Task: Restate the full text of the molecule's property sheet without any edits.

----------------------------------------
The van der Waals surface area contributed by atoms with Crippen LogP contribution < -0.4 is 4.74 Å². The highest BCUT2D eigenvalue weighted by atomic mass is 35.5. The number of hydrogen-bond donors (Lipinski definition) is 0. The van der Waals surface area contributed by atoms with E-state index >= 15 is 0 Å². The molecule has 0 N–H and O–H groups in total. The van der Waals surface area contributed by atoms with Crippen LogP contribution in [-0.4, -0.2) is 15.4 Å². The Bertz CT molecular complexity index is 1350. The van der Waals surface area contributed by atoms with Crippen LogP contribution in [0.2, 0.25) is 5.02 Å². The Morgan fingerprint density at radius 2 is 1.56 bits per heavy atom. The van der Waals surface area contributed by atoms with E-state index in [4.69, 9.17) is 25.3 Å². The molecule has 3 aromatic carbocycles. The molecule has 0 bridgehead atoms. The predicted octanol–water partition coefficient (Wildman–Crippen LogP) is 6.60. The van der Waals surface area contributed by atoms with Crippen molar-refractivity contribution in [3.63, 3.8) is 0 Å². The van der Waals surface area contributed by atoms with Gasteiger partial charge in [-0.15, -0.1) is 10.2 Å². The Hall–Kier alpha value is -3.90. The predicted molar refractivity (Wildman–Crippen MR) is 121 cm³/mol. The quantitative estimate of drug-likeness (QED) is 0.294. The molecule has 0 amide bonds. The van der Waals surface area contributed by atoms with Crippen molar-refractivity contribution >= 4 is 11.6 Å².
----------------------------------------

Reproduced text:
The van der Waals surface area contributed by atoms with Crippen LogP contribution < -0.4 is 4.74 Å². The highest BCUT2D eigenvalue weighted by atomic mass is 35.5. The number of hydrogen-bond donors (Lipinski definition) is 0. The van der Waals surface area contributed by atoms with E-state index >= 15 is 0 Å². The molecule has 0 N–H and O–H groups in total. The van der Waals surface area contributed by atoms with Crippen LogP contribution in [-0.4, -0.2) is 15.4 Å². The Bertz CT molecular complexity index is 1350. The van der Waals surface area contributed by atoms with Crippen LogP contribution in [0.2, 0.25) is 5.02 Å². The Morgan fingerprint density at radius 2 is 1.56 bits per heavy atom. The van der Waals surface area contributed by atoms with E-state index in [4.69, 9.17) is 25.3 Å². The molecule has 3 aromatic carbocycles. The molecule has 0 bridgehead atoms. The predicted octanol–water partition coefficient (Wildman–Crippen LogP) is 6.60. The van der Waals surface area contributed by atoms with Crippen molar-refractivity contribution in [3.63, 3.8) is 0 Å². The van der Waals surface area contributed by atoms with Gasteiger partial charge in [-0.15, -0.1) is 10.2 Å². The Hall–Kier alpha value is -3.90. The predicted molar refractivity (Wildman–Crippen MR) is 121 cm³/mol. The quantitative estimate of drug-likeness (QED) is 0.294. The molecule has 0 amide bonds. The van der Waals surface area contributed by atoms with Crippen molar-refractivity contribution >= 4 is 11.6 Å².